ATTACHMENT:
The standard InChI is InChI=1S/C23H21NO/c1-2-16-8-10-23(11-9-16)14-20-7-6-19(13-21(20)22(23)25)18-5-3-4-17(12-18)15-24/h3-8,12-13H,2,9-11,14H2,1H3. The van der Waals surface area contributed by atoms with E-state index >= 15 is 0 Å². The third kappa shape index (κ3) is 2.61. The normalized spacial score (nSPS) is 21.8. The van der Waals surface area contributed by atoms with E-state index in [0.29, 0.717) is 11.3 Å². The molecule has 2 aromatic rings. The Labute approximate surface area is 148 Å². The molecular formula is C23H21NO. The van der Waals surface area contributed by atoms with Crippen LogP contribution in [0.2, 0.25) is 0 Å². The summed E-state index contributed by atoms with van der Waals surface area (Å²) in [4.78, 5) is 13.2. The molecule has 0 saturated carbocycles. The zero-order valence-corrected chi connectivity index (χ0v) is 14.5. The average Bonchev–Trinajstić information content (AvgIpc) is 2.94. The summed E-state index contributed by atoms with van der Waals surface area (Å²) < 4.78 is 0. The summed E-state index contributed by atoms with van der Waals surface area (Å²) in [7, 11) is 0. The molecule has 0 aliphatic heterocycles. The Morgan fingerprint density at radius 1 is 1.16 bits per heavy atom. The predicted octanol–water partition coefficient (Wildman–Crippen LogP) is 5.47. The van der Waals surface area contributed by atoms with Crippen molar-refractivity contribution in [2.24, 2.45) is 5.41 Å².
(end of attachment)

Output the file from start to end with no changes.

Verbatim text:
The standard InChI is InChI=1S/C23H21NO/c1-2-16-8-10-23(11-9-16)14-20-7-6-19(13-21(20)22(23)25)18-5-3-4-17(12-18)15-24/h3-8,12-13H,2,9-11,14H2,1H3. The van der Waals surface area contributed by atoms with E-state index >= 15 is 0 Å². The third kappa shape index (κ3) is 2.61. The normalized spacial score (nSPS) is 21.8. The van der Waals surface area contributed by atoms with E-state index in [0.29, 0.717) is 11.3 Å². The molecule has 2 aromatic rings. The Labute approximate surface area is 148 Å². The molecular formula is C23H21NO. The van der Waals surface area contributed by atoms with Crippen LogP contribution in [0.2, 0.25) is 0 Å². The summed E-state index contributed by atoms with van der Waals surface area (Å²) in [4.78, 5) is 13.2. The molecule has 0 saturated carbocycles. The zero-order valence-corrected chi connectivity index (χ0v) is 14.5. The average Bonchev–Trinajstić information content (AvgIpc) is 2.94. The summed E-state index contributed by atoms with van der Waals surface area (Å²) < 4.78 is 0. The summed E-state index contributed by atoms with van der Waals surface area (Å²) in [7, 11) is 0. The molecule has 0 aliphatic heterocycles. The Morgan fingerprint density at radius 1 is 1.16 bits per heavy atom. The predicted octanol–water partition coefficient (Wildman–Crippen LogP) is 5.47. The van der Waals surface area contributed by atoms with Crippen molar-refractivity contribution in [2.24, 2.45) is 5.41 Å².